Jane Latham, head of wellbeing at agency Splendid Communications: “Our wellbeing strategy is underpinned by the Human Givens approach, based on empirical evidence that we must all meet certain emotional needs to thrive; security, control, status, headspace, inclusion, connection, development, and purpose. As a qualified Human Givens therapist, I promote a supportive environment for people to talk about mental health. I recently launched our Feel Human at Work workshops, where small groups facilitate openness and free discussion. I hold regular breathing and relaxation, guided meditation, and one-to-one sessions.
“A weekly ‘Wednesday Wellness’ email covers many topics; recent ones dealt with stress around returning to the office and nutritional suggestions for those on a plant-based diet.
“Last year, we launched a meeting-free, daily Headspace Hour, as our need for headspace was compromised by seemingly endless video meetings. We encourage everyone to take a proper break between 12 and 1pm, ideally to get outside and stretch their legs, whether working at home or in the office.”
We have a Mental Health Toolkit
Kam White, global head of people and culture at PR agency Hotwire Global: “We have always had a proactive approach to employee wellbeing, concentrating on developing two-way trust and supporting the individual, whatever their personal circumstances. We encourage our staff to feel empowered to speak openly about mental health and seek support from line managers and our trained Mental Health First Aiders when needed.
“To support our staff through these difficult times, all employees have 24/7 access to a Mental Health Toolkit which includes a number of resources that all employees can access including helplines, useful tips, articles, podcasts and even a free download of the Headspace app. We also offer meditation sessions and a wellbeing allowance of £300 a year that staff can spend on whatever makes them feel better.
“We have evolved Thoughtful Working into a thoughtful culture with wellness at the heart of it. We proactively plan our activities around the six dimensions of wellbeing: emotional, emotional, work, intellectual, physical, and spiritual.”
How freelancers support themselves
Cheryl Morris, owner of PR and content writing service Creative Word PR: “Working as a freelancer, it can be very isolating which can be hard on your mental health as we are naturally social beings. I think it is really important to build up a good network of support around you through networking, like-minded businesses and associates which help to ground you and offer a sounding board.
“It is also important to know when to switch off. The pandemic brought homeworking to the nation, and it can be all consuming if you don’t manage it well. Having good quality down time with family and friends means that you are energised and focused to deliver the very best for every client.
“Taking time to relax and exercise, for me it is running, helps to prevent burn out and keep you working at optimum levels.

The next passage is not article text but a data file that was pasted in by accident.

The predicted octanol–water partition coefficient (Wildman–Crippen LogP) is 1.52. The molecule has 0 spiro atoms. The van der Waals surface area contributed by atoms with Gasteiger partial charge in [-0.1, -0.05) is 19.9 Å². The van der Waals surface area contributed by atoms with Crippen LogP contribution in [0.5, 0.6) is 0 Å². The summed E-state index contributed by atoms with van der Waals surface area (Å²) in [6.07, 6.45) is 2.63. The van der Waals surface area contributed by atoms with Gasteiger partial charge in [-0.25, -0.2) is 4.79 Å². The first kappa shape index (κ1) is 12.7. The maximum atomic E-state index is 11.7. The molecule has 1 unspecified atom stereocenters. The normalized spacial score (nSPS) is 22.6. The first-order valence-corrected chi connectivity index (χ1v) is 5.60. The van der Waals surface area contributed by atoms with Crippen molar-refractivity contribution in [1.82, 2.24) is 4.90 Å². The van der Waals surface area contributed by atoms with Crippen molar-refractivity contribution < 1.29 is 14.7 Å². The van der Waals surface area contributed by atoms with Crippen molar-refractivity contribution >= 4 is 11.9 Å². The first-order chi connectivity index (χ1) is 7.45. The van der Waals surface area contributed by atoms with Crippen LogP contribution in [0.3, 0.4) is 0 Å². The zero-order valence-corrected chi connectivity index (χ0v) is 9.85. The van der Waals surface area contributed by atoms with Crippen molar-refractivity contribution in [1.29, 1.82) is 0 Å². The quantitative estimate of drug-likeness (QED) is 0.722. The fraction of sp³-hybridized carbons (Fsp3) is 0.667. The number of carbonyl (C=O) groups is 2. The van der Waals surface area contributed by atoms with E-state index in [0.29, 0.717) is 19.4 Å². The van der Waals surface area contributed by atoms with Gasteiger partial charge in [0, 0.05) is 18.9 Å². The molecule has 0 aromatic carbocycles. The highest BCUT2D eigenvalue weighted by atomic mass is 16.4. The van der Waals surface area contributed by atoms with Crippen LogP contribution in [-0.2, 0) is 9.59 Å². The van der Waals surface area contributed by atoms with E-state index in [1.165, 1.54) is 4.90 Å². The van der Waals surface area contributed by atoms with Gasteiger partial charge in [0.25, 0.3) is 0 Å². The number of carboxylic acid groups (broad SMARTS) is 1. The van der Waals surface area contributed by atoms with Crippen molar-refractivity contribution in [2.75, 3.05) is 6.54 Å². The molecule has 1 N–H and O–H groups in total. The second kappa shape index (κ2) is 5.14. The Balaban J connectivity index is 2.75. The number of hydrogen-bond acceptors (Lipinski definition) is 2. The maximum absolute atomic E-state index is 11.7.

“But most of all enjoy what you do and do it well. There is nothing better for your mental health than being inspired and driven by what you do every day so make sure you take time to focus on what counts and pause to recognise the positives in your work.”
Cath Shuttlewood, freelance PR director at SY1 Consulting: "Each weekday, I run 6-7km as soon as I wake up and it's become a non-negotiable part of my work routine. I find that whilst I mull over the day ahead, I don't stress about what's on the agenda as right then, in that moment, there's nothing I can do about it, one way or the other. By the time I'm sat at my desk later on, I'm well on my way to my 10,000 steps, I've achieved something and I feel much better prepared to tackle what lays ahead. I also try to nip out for a quick walk at lunchtime and again, this gives me the headspace to digest how the day is going and have some all important time away from my inbox."
Elma Glasgow: “Here is how I have supported myself:
- Asked family and friends for practical and emotional support.
- Found counselling through a mental health charity.
- Took part in online webinars and networking groups.
- Spent time my garden, growing vegetables.
- Rested when I needed time out.
- Walked on the nearby beach.
- Indulged in favourite box sets.
- Reminded myself I’d overcome challenges before, and I can do it again.”
Mental health research
Brittany Atkins, UK&I country lead at creative business software firm Streamtime, discusses research findings into mental health in PR and invites you to get involved in current research: “Though the past two years have brought mental health in our industry under the spotlight, high levels of depression and anxiety were sadly reported long before Covid-19. The change group, Mentally Healthy, reported just a minor increase in depression from 56% to 58%
“Mentally Healthy's research also reported that over 95% of people in our industry believe 'more empathetic leaders' would have the biggest impact on improving their mental wellbeing at work.
“Empathy is more than a trait, it's also a skill that needs developing, meaning we need to provide education and not expect ourselves or others to just get it right. Different Shoes is a research project to understand perspectives on empathy, how it's experienced (or not) at work, and the benefits to not only our mental wellbeing, but also the output of our work. To help our industry to understand empathy better, take the survey here.
PR is a rewarding profession, but it is important to put your own mental health first. As Francis Ingham, PRCA director general, says in the Workplace Mental Wellbeing Audit: “You shouldn’t feel guilty because you’re feeling unwell. You definitely should talk about the issue. We need to take better care of ourselves, and for many, that’s about workload.” So first step, always make sure you take some time out and take a look at the PRCA's Mental Health Toolkit.